Indeed, the actual hostilities of 1947-1949 (Milhemet ha-shihrur, War of Liberation in the Israeli-Zionist vocabulary, and Nakba, catastrophe, in the Palestinian one) were not waged under religious banners and did not pursue religious goals. For the Zionists, it was a war for territory, where they would constitute a majority and thereby control it. While the expulsions and dispossessions of Christian and Muslim Palestinians in 1948 may appear to have followed religious identity markers (Muslim and Christian Palestinians were targeted while Jewish Palestinians, even the most anti-Zionist among them, were spared), these measures were neither conceived, nor articulated in Judaic terms but, rather, in line with the European-styled ethnic  nationalism of the founding 86 | MEDITERRANEAN REVIEW | Vol. 5, No. 1 [June 2012] fathers of Zionism. Those who object to the application of the word “ethnic” to this conflict argue that the concept of “the Jewish people” was invented by and for the Zionists (Sand 2009). But even accepting Sand’s argument, one would still not define the origins of the Israel/Palestine conflict as “religious,” albeit Judaism has certainly been used to firm up the Zionists’ claim on Palestine. At the same time, Judaism has served as a fallback identity marker and a refuge for a few prominent Zionists disappointed with their ideology and its practical realizations. Nathan Birnbaum, the inventor of the term “Zionism” and an ally of Herzl, and, a century later, Avrum Burg, a former speaker of the Israeli parliament, both chaired the World Zionist Organisation before publicly rejecting Zionism and affirming Jewish values as the basis of their personal identity (Burg 2007; Fishman 1987).

Two concomitant processes have been at work from the very inception of Zionism: sacralisation of the secular and the secularization of the sacred, i.e. “assigning religious meanings to secular ideas, thereby treating them as sacred”, and redefinition of religious terms to “accommodate secular ideas” (Tepe 2008: 55). These processes are embodied in National Judaism (dati leumi), which sprang from the Mizrahi movement established in the early twentieth century in Eastern Europe. It was originally rejected by most Jews, particularly those identifying with Rabbinic Judaism (Rabkin 2006: 66). These initially marginal streams of Judaic interpretation embraced Zionism and the idea of armed struggle. This doctrine draws its inspiration from the mystical thought of Rabbi Kook, seen as “radical and revolutionary” even by Zionist historians (Avineri 1981: 188). The development of this movement has been momentous since the 1967 war when Israel overtly assumed the role of a colonial and imperial state (Penslar 2007: 111).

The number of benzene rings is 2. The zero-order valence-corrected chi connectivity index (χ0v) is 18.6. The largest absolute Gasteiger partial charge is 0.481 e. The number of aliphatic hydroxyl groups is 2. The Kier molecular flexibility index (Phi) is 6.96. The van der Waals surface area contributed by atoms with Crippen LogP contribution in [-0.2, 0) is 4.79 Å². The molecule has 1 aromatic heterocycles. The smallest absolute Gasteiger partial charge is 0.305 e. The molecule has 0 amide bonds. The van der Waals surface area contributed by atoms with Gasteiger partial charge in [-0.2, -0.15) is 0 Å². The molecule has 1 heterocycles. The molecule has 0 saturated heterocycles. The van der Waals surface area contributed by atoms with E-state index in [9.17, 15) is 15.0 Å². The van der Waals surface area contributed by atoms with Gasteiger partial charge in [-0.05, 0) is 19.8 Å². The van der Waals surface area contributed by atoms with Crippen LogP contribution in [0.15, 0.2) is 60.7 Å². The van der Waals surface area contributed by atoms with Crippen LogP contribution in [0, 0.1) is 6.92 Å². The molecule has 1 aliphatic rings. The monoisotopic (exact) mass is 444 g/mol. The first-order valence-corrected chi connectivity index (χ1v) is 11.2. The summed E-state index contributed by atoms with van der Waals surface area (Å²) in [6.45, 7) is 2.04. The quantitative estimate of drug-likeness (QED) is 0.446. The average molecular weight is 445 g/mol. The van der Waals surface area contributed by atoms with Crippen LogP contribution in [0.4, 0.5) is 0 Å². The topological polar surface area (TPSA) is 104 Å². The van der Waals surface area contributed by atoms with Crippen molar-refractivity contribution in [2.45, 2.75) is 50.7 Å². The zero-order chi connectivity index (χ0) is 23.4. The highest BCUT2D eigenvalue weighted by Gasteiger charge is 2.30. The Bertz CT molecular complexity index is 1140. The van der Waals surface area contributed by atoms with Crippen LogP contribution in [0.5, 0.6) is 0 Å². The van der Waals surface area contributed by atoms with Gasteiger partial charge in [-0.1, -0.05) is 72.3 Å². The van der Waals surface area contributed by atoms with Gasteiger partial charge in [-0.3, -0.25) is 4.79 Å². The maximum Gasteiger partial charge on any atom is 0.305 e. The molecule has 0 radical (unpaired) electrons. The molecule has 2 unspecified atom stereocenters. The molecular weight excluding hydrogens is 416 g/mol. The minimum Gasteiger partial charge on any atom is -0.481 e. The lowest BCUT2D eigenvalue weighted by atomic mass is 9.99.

Rabbi Abraham Isaac Kook (1865–1935), born in Imperial Russia, was appointed as the Chief Rabbi of the Asheknazi community in Palestine by the British. Fascinated by the idealism and self-sacrifice of the Zionist pioneers, Rabbi Kook looked forward to “an ideal state, upon whose being sublime ideals would be engraved,” a state that would become “the pedestal of God’s throne in this world.” For him, the state would be the earthly expression of a messianic “Kingdom of Israel,” a Jacob’s ladder uniting earth with heaven Religious Roots of a Political Ideology: | Yakov M. Rabkin | Judaism and Christianity at the Cradle of Zionism | 87 (Ravitzky 1996: 131-37). The great majority of rabbis (and, needless to say, secular Israelis) rejected Rabbi Kook’s efforts to portray the Zionists as the “white ass” who will carry the Messiah into Jerusalem. Inspired by the romantic nationalism in Russia, he anticipated that love of the land would have a mystical influence on the intrepid pioneers and bring the new secular Hebrew back to tradition. He believed that the upsurge of secularism was a “passing illness” that the return to the Land of Israel should rapidly cure. This belief became essential to those rabbis who sought a rationale for their collaboration with the Zionists. While a century later such hopes have yet to come true, some adepts of National Judaism continue to believe that “the subjective reality of modern world politics will finally become revealed as an objective halakhic fact” (Berkowitz 1994: 40).

Zionists of almost all streams agree that the Jews had to become strong and return to their biblical pre-exilic history, by overcoming the entire two thousand years experience of exile. Their return to the Promised Land would return them to normalcy, and make them “like all the nations”, a concept clearly disapproved of in the Bible (1 Samuel 8: 20). This Zionist emphasis on return is not only at variance with the Jewish tradition but “can, and should, be located at the intersection of Protestantism and anti-Semitism” (Piterberg 2008: 257). It reflects established Christian conceptions of the Jews, who are seen as excluded from history until and unless they recognize Jesus as the Messiah. The Jews have lost their raison d’être, they can at best survive but not thrive, and their ultimate fate is to disappear from the face of the earth or to embrace Christianity.

This has not deterred Zionist leaders from mobilizing Christian support based on the belief that the restoration of the Jews in the Holy Land is a prelude to the Second Coming (Vereté 1972; Sharif 1976). This reliance on Christian motives in the Zionist project was proved uniquely effective with the issuing of the Balfour Declaration in 1917, whose author not only worked to limit the immigration of Jews to England but also shared these Latter Day prophecies.